January 4, 2013:
American military medical researchers were surprised to find that only ten percent of soldiers killed in Afghanistan and Iraq had signs of coronary heart disease (significant buildup of plaques in the arteries and other damage). The presence of coronary heart disease can most easily be determined during an autopsy or during heart surgery. What made this finding surprising was that a similar study, done on soldiers killed during the Korean War (1950-53), revealed a rate of over 50 percent. A similar study during the Vietnam War (1965-72) again showed a 50 percent rate among soldiers killed in combat. Severe heart disease (severe coronary atherosclerosis) signs showed up in 15 percent of the Korean War soldiers, compared with 5 percent of the Vietnam soldiers, and 2.3 percent of the Afghanistan/Iraq soldiers.
The study results document a sharp drop in heart disease in just 60 years. Researchers are not sure which factors played the largest role in this decline. Was it less smoking, lower cholesterol levels (from a healthier diet), or less hypertension (high blood pressure)? Some researchers believe most of the drop came from the fact that the military is now all-volunteer and that standards for recruits are much higher than they were when conscription was heavily used during the Korean and Vietnam Wars. Since many men avoided conscription, the army had to lower health standards to get the larger (than today) number of troops needed for the Cold War military.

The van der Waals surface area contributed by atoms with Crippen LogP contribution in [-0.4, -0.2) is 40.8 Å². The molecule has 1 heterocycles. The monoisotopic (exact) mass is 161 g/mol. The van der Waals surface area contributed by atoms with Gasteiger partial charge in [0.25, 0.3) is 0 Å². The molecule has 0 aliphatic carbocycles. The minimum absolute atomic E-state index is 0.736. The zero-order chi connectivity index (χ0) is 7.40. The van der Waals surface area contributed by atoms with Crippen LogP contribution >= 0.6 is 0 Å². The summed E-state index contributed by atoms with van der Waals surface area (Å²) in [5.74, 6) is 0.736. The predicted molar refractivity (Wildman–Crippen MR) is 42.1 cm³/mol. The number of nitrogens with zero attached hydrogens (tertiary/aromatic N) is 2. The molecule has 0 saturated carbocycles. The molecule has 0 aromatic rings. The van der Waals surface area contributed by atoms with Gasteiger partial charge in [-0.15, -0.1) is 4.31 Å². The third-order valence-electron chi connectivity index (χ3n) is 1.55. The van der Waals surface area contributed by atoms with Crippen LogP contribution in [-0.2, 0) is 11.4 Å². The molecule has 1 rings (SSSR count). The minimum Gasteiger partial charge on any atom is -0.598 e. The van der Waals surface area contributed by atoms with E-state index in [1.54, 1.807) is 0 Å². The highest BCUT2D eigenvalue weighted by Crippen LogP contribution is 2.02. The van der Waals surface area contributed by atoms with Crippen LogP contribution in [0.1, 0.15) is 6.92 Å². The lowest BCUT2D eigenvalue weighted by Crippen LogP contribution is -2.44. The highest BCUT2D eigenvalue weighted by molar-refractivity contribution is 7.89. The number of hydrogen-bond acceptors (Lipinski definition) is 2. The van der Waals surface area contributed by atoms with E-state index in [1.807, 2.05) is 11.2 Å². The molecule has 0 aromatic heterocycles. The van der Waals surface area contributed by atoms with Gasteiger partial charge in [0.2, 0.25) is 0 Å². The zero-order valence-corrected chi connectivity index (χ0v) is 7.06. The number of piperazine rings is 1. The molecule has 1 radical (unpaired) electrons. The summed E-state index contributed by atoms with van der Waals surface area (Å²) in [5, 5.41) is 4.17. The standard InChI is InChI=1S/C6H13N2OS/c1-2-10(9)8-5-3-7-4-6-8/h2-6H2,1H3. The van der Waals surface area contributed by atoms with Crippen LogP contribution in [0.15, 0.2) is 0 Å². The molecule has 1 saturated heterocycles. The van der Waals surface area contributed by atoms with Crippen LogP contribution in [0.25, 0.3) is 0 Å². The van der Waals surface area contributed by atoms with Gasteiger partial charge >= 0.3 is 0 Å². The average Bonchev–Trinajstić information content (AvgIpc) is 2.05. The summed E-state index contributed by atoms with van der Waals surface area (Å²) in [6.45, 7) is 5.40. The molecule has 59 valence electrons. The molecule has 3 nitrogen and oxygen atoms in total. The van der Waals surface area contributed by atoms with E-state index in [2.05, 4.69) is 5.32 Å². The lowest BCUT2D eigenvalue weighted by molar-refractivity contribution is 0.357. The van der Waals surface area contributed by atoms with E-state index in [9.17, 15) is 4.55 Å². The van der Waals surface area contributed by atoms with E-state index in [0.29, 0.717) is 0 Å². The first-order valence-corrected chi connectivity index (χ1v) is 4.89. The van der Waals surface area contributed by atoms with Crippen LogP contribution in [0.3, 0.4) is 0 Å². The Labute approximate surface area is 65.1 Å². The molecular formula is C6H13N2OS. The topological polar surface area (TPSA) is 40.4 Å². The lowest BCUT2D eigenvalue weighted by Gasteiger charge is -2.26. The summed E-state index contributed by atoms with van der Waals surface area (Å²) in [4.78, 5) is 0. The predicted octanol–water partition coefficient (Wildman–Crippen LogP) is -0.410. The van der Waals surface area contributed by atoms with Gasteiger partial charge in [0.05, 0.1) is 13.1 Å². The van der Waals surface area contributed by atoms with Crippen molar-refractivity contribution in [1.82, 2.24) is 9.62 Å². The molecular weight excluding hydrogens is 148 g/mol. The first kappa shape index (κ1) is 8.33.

Another factor was that many World War II veterans had joined the reserves and were called up for combat duty in Korea. These older men were more likely to have coronary heart disease simply because they were older and had already undergone lots of stress from World War II service. Then there was the different nature of the two wars. Korea was a conventional conflict, with the first year involving a lot of movement and heavy combat. The last two years were trench war with occasional heavy combat and constant stress from enemy sniping and mortar fire. Whatever the causes turn out to be, this study reinforces the belief that the current American armed forces are the healthiest and most professional the U.S. has ever had.